Date of Award
Doctor of Philosophy
Dawn M. Szymanski
Brent S. Mallinckrodt, Gina P. Owens, Robert F. Kronick
Despite the richness of the literature about minority stress and negative psychological outcomes and growing attention on lesbian, gay, bisexual (LGB) people of color, few studies have examined the intersection of multiple identities of Asian American lesbian and bisexual women (AA LBW). Thus, the purpose of this study was to provide an understanding of the experiences of 50 AA LBW. More specifically, this study explored challenges, coping strategies, and positive aspects of being an AA LBW through the lens of intersectionality. Qualitative analyses revealed three overarching domains concerning day-to-day challenges faced by AA LBW: living as AA sexual minority women in the context of Asian culture, experiencing heterosexism and bisexism, and living with multiple minority identities. In terms of AA LBW’s coping strategies used for dealing with these challenges, three overarching domains were identified: dealing with stigma and prejudice, empowerment strategies, and engaging in a variety of resilience processes. Lastly, two domains of positive aspects about being an AA LBW were identified: socio-cultural sources of strength and insight into and empathy for self and others. Corresponding themes (a total of 33 themes), two of which included subthemes, are also described, and interpretation is provided in light of the relevant literature.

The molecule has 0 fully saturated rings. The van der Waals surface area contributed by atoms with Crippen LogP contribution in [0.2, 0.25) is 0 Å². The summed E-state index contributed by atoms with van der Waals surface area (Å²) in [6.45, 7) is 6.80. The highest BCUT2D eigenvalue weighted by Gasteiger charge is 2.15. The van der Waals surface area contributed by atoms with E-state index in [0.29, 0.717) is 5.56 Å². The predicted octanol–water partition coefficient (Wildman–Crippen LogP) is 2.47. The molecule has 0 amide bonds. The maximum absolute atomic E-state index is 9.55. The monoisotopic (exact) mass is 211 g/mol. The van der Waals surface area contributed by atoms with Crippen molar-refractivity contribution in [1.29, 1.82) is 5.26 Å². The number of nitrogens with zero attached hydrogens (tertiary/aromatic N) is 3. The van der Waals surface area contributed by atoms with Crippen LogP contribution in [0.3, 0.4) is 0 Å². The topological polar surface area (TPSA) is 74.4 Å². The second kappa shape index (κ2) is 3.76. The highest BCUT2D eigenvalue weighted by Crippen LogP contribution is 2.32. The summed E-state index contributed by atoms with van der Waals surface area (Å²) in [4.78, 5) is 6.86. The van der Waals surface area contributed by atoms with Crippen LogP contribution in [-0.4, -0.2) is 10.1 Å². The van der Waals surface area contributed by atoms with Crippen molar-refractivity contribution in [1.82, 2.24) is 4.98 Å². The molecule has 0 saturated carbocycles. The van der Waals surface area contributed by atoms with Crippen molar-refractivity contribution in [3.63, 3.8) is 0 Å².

Sung, Mi Ra, "Stress and Resilience: The Negative and Positive Aspects of Being an Asian American Lesbian or Bisexual Woman. " PhD diss., University of Tennessee, 2014.